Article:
McCray was the odds-on favorite to get the job. She had worked as an aide to City Council President Brandon Scott when he held the second district seat, handling constituent issues for five years, and knew the second district neighborhood association leaders who made up the bulk of the committee.

AP/Patrick Semansky

A pool of 22 candidates has hopes of filling the Baltimore City Council seat vacated when Second District Councilman Brandon Scott became Council President.

 A 13-member committee that includes council members Shannon Sneed and Zeke Cohen as well as a variety of second district neighborhood association leaders will select the future council member.

Lauren Watley, Baltimore County Government

“Excruciating,” “trying,” “the most difficult in recent memory” — that’s how Baltimore County Council members described the process of finalizing the $3.43 billion budget they passed Thursday morning.

The budget for the next fiscal year included the first income tax hike in more than a generation and other tax increases in an attempt to close an $81 million county deficit.

After ransomware attacks hit Baltimore City’s computer servers, the city’s lien system became inaccessible and kept prospective homebuyers from closing on properties. This week, the city introduced a “manual workaround” for homebuyers in limbo that involves paper and sworn affidavits.

Anonymous hackers breached the city of Baltimore's servers two weeks ago. Since then, those servers' digital content has been locked away — and the online aspects of running the city are at an impasse.

Government emails are down, payments to city departments can't be made online and real estate transactions can't be processed.

Emily Sullivan/WYPR

Ashley Merson has been scrimping and saving for a house for four years. She paid off her debts, got her credit score up and finally was able to make an offer  on a two-bedroom duplex house in Hampden -- and more than ready to leave her low-income apartment complex, where she, her young son and disabled brother squeeze into a one-bedroom.

But just as she was about to settle on that house, malware attacks on Baltimore City’s computer servers locked up the system, leaving her stuck in the apartment.

Emily Sullivan/WYPR

It’s been eight days since Baltimore City servers were essentially frozen after being attacked by hackers using ransomware. Officials said during a Wednesday news conference that complete restoration remains an ongoing process.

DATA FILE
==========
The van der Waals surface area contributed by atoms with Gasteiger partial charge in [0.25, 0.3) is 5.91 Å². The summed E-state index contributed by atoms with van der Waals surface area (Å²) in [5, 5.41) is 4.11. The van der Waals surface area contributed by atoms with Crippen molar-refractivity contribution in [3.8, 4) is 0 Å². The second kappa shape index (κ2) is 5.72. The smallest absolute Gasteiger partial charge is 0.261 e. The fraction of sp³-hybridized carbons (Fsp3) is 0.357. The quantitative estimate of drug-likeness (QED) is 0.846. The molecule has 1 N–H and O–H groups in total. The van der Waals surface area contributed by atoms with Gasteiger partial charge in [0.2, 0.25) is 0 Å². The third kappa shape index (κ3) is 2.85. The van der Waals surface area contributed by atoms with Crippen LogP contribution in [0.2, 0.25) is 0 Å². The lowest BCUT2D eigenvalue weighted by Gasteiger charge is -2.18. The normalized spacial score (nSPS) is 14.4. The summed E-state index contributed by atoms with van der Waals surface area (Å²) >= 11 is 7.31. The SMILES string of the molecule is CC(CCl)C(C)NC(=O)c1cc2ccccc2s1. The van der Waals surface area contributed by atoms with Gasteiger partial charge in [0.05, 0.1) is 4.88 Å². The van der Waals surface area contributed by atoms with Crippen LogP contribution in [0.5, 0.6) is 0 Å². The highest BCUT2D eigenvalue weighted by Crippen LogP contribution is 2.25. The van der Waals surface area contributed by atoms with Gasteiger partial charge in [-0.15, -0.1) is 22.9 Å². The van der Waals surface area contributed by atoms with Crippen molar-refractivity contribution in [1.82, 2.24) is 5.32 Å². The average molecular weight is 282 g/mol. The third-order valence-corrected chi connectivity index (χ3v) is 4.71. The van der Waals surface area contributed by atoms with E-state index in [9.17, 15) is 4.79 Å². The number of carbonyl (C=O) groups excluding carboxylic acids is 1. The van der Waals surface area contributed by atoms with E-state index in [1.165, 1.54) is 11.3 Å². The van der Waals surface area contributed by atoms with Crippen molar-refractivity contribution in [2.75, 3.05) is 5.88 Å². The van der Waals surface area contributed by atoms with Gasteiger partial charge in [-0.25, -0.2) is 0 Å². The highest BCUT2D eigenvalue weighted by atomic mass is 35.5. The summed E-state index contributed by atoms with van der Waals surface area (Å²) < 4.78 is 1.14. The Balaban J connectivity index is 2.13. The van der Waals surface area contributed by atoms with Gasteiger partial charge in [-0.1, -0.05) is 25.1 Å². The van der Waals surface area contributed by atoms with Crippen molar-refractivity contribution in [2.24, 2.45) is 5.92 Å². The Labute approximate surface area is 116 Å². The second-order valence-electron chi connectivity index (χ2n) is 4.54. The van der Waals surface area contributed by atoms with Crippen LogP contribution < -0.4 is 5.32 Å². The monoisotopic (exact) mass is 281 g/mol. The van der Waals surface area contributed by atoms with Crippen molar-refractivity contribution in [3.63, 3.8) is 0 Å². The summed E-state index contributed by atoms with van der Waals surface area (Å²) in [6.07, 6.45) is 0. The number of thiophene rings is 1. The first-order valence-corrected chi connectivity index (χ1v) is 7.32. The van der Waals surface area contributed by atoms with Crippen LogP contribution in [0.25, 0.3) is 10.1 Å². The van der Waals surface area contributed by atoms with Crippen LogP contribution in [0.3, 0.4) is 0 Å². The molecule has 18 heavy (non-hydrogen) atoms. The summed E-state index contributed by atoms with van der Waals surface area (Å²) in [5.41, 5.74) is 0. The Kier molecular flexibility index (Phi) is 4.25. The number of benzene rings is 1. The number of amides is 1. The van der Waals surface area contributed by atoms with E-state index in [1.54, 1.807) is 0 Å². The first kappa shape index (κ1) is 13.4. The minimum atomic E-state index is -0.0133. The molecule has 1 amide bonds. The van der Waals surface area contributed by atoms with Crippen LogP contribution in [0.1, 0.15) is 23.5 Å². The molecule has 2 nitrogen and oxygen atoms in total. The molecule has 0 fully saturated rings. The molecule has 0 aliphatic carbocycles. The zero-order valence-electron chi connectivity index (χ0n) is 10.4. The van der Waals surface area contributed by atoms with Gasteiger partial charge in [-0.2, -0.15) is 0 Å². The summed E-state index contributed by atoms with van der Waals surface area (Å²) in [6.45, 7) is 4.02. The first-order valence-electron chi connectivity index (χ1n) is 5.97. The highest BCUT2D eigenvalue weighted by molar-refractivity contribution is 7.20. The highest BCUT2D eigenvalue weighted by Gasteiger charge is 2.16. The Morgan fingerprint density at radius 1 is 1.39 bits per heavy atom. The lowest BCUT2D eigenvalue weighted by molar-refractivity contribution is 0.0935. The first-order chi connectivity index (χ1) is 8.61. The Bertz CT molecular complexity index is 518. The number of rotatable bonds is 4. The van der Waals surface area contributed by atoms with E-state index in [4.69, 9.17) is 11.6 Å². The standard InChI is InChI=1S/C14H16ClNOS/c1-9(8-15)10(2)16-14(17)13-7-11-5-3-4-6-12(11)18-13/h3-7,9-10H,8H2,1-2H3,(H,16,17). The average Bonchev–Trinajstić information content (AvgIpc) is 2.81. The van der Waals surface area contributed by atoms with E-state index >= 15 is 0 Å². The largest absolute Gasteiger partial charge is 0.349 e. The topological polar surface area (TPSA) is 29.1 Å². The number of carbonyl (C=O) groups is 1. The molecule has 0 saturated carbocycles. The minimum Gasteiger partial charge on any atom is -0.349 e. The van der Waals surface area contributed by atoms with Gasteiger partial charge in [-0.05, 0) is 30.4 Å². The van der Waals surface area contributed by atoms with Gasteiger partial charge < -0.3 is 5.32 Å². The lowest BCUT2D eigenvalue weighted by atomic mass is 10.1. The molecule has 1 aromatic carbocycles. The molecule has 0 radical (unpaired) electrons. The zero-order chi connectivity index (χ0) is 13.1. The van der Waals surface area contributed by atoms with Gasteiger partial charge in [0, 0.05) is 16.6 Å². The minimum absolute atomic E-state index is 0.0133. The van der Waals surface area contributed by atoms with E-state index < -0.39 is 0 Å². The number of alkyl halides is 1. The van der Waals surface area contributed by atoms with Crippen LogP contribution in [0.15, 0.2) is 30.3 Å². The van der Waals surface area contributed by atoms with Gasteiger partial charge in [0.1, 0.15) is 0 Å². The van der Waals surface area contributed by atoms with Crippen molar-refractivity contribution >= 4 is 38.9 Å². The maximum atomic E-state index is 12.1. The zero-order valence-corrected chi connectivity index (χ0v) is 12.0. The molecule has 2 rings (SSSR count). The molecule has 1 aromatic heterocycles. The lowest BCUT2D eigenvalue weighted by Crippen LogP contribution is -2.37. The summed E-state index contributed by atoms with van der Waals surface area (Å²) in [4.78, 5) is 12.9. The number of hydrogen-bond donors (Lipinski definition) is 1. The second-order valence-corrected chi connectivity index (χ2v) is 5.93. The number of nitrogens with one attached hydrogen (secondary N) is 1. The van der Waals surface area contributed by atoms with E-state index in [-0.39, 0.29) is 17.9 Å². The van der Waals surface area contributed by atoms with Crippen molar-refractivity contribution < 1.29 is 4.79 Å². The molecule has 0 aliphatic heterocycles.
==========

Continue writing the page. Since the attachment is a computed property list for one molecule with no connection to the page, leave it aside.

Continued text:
City IT director Frank Johnson told reporters that his staff and a team of cybersecurity experts are working “around the clock” to recover service — but he could not provide a specific timeline for that recovery.

Emily Sullivan/WYPR

Single-stall restrooms in shops and restaurants around Baltimore could become gender inclusive — that is, not specifically designated for men or women — under a bill making its way before the City Council.

"All Gender," "Gender Inclusive," "Gender Neutral" or simply "Restroom" are all signs that could appear on single stall restroom doors under the bill, which would apply to publicly- and privately-owned establishments. Washington, D.C., Philadelphia and New York City have passed similar legislation in the last several years.

Emily Sullivan

Bernard C. “Jack” Young was formally sworn in as Baltimore’s 51st mayor Thursday afternoon, finalizing the passage of power that began when former mayor Catherine Pugh began a leave of absence in April. 

 

The swearing-in ceremony was not technically necessary -- Young officially entered the mayor’s office after Catherine Pugh resigned amid scandal one week ago. Instead, as Young and his team say, the ceremonial event at the War Memorial across from City Hall was meant to acknowledge the pain the city felt from Pugh’s scandal and to look ahead to a more stable future.

 

Patrick Semansky/AP

Computers in the Baltimore city government have been infected with ransomware, disrupting the city’s technology systems and rendering email and other digital communications unusable.

Hackers behind the ransomware demanded around $75,000 on Tuesday to release their grasp on the network. The incident is the second such attack in just over a year.